• Ron Snell

We're Seeing Things

A seed drifting down in the morning sun.

My wife and I have long dreamed of having our own hiking trail, but making a hiking trail in the mountains through the jungle is a bit of a nightmare.

a) If it’s too steep, in the rain it will be like one of those stair stepper exercise machines – you get a lot of exercise but you don’t go anywhere.

b) You can’t cut down the interesting plants and trees you want to see when the trail is done, so you have to find ways around them. The most interesting plants and trees are always right in the way.

c)  It turns out to be true that you can’t see the forest for the trees, so laying it out is a lot of trial and error. Or trail and error.

I spent days scouting, armed with my snake boots and machete. Once I was somewhat more or less tentatively sure where I was going, we recruited Jose to help me and we got more specific. We turned our trail into a series of switchbacks with a gentle grade, plus one piece that goes very steeply down to a creek so Tammy can get her cardio on the way back up. I get my cardio keeping up with Tammy.  Jose and I trimmed and shoveled and eventually ended up with a mile long path.

For the past two years we’ve been hiking our trail round trip each morning for an hour.  It’s a beautiful route and we love panting our way along its ups and downs. For the first few hikes we pretty much just saw... you know... jungle, and didn’t see roots and little stumps, so we had a lot of trips on our trips.

Then one morning Tammy asked if I’d been cutting something. I hadn't. She was looking at fresh wood chips, so I paused and looked up. Sure enough, a huge pale billed woodpecker was enlarging a hole in the tree high above us, not so much like shhe was gobbling bugs as much as shhe was making a home. We paused to watch hir, shhe paused to watch us. We walked on, shhe went back to beating her head against the tree.

We still don’t know if it was a him or her, but shhe moved in. Each morning as we walked by, shhe stuck a bit of hir head out so we could wave. I like to think shhe was getting a little maternity leave from having to beat hir head against trees all day long and we provided a few moments of social interaction while shhe waited.

Another morning with the sunlight squinting just right through the trees, I saw a raindrop glistening on the end of a leaf. Except that it looked pretty big for a raindrop, and why didn’t it drop as raindrops do? We looked closer, then closer.

Gelatin Drop. Huh.

We did the macro app thing with the iPhone. We became convinced that the raindrop was a gelatin droplet that had something growing in it. We took a better picture. We don’t know what it was, but one morning a few days later it was gone.

Then we saw a little spider on a brightly lit web. The spider looked odd, so we looked more closely. You’d have sworn it was a hermit crab spider – it had a crusty lump of something on it’s back, like a badly built backpack in case the spider web thingy didn’t work out and shhe needed to migrate. More macro pictures.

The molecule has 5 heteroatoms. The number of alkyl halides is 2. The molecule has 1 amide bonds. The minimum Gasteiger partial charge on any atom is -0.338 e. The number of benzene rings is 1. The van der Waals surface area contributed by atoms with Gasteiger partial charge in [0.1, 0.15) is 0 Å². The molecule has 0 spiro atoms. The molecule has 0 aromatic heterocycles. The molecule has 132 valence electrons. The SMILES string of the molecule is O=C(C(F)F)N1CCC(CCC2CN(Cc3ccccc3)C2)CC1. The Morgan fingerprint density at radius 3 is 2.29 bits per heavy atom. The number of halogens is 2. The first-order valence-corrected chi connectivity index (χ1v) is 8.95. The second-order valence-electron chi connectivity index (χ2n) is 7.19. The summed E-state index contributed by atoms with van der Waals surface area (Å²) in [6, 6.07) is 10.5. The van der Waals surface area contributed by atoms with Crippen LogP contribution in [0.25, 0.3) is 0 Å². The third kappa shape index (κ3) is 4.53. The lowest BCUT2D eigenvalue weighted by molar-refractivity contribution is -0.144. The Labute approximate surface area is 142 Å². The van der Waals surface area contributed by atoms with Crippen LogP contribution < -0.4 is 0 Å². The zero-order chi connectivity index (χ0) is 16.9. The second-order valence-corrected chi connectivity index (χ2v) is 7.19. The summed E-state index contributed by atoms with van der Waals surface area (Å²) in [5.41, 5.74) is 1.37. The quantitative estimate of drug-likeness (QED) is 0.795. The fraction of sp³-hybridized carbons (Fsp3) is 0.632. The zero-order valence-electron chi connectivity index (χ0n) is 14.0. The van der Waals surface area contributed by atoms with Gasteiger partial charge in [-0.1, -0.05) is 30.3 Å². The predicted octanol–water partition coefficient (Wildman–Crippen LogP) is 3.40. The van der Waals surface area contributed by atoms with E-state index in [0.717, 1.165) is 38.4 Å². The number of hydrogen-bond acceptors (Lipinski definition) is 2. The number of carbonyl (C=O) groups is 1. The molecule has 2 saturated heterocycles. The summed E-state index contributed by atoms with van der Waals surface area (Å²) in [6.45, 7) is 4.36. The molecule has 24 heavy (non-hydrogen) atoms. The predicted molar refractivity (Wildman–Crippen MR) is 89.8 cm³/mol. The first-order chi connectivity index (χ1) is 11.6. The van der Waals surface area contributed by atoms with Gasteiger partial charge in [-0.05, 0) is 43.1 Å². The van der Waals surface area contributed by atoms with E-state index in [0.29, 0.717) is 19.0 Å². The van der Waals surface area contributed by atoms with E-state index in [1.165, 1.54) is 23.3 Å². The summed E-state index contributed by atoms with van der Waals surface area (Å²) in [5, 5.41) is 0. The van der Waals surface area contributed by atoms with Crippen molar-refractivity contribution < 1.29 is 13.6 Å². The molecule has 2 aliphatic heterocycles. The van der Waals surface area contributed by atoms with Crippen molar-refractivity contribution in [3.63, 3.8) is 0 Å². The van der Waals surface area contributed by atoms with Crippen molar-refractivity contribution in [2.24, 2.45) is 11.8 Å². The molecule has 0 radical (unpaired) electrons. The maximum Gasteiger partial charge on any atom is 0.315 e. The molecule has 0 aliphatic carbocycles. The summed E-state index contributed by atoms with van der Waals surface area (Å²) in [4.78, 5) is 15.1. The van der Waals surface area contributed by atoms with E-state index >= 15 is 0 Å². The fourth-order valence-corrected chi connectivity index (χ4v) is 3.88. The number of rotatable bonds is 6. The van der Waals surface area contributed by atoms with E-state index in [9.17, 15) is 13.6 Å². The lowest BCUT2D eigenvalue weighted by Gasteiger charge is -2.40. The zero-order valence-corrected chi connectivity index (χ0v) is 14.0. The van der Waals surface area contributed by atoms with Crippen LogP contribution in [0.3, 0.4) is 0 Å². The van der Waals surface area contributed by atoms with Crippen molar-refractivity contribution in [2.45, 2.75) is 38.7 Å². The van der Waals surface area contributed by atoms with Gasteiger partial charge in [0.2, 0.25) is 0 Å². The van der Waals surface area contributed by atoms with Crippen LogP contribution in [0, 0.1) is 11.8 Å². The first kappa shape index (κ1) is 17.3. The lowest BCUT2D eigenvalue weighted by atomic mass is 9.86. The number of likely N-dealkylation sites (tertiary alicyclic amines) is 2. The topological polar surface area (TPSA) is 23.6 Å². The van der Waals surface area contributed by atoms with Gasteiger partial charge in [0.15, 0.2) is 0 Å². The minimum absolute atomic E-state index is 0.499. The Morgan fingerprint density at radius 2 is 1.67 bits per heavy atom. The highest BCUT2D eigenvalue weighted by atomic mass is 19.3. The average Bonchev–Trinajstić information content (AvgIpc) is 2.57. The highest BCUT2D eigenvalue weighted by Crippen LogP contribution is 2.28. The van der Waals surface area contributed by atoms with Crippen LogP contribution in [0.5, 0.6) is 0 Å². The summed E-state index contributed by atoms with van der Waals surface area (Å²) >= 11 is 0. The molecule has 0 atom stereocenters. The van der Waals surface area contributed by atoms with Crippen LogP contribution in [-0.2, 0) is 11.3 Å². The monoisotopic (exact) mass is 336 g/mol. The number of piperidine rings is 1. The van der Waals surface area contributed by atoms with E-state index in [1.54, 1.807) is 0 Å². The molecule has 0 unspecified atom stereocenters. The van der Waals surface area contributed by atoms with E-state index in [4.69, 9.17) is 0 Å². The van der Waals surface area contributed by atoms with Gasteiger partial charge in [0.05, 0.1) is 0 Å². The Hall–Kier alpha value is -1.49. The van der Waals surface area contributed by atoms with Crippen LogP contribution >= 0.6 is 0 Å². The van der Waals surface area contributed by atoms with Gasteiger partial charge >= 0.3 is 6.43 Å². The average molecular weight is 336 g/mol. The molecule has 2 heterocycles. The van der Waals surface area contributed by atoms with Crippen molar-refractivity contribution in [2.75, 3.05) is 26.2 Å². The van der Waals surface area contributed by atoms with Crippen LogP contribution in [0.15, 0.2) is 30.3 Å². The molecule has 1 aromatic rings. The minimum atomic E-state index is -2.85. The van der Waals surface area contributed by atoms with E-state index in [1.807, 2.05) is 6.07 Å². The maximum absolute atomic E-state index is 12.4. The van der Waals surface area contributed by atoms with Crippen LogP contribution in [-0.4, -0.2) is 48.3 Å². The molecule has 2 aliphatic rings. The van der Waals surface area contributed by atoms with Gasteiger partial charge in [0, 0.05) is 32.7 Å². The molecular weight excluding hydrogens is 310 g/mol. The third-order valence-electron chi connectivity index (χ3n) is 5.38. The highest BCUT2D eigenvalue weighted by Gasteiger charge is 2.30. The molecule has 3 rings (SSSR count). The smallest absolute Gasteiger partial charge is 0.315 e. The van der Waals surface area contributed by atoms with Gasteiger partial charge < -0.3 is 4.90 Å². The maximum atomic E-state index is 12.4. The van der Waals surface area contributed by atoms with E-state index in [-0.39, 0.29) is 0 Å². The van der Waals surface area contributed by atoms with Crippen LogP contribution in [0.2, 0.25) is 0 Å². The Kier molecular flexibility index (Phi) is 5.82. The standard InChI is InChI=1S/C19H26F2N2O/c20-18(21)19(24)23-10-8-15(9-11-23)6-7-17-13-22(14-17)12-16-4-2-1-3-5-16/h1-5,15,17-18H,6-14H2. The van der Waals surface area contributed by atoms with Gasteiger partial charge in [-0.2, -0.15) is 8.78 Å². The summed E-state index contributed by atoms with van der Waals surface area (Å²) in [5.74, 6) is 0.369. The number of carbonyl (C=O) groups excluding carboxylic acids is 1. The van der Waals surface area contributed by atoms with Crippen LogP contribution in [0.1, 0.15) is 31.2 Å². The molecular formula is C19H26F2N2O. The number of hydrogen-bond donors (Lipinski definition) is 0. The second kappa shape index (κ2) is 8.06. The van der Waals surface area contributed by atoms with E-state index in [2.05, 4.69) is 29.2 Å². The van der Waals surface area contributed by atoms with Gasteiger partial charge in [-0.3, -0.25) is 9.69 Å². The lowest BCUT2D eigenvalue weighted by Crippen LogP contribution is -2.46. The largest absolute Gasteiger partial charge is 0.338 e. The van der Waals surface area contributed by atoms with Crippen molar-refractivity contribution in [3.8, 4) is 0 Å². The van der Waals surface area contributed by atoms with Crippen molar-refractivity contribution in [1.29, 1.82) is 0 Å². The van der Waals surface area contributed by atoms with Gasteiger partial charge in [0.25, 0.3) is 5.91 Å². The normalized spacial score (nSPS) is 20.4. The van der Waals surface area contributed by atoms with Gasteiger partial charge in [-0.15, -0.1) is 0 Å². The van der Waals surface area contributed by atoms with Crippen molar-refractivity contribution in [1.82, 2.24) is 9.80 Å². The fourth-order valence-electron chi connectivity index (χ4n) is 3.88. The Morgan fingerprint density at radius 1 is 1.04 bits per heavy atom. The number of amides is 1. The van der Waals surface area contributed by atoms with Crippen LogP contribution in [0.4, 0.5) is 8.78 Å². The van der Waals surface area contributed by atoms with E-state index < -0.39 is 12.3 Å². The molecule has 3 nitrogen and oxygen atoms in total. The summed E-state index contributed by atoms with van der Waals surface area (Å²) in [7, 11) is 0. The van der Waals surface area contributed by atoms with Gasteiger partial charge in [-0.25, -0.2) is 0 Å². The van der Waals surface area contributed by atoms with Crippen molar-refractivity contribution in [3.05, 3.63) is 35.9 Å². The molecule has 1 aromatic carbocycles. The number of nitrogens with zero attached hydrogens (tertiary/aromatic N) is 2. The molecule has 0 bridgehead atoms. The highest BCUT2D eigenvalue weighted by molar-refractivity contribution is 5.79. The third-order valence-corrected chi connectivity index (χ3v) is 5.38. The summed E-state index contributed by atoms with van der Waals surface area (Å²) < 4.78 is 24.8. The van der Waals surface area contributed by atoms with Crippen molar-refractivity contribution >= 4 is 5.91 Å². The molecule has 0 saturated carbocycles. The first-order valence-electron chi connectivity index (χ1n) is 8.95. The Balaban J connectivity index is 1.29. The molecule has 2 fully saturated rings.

Tiny ornament? Cocoon?

Yesterday Tammy noticed a tiny bead, like a miniature Christmas tree ornament, hanging by a silk thread from the end of a leaf. More macro photos.

These are little things. Very little. They won’t compete with whale watching tours. A woodpecker, a gelatin droplet, a hermit crab spider, a tiny ornament. Oh, and wild pigs, but those don’t really count because they aren’t that hard to see when they’re running and clacking their teeth.

This may sound a little like we've gone over the edge, but the truth is, we’re elated. We feel like guides pointing out hidden treasures to ourselves. “On your right, look way up in this tree and you will see half of the pale bill of a pale billed woodpecker.” Or, “On your left there is a gelatinous raindrop chrysallis thingy that might be the metamorphosis of something into another thing….” Clearly we don’t really know anything about these things, but at least we’re seeing them.

Which brings me, finally, to my point. Sometimes, it takes a while to start seeing things. Sometimes, the coolest things are really small, and you only see them by accident because they catch the sunlight just right. Sometimes you have to walk past enough times to eventually see the wood chips where the bird is remodeling hir home. All of which makes me wonder what else we’re missing, not just on our jungle trail but also in our interactions with Ticos, our walks on the beach, our trips to the grocery store.

The big stuff is easy to spot, and it's interesting and fun. It's what tourists get to see. But sometimes it takes a long while to start seeing the little stuff, the millions of bitty things that all work together to make our lives rich, whether along a jungle trail or in a local grocery store or in a new friendship.

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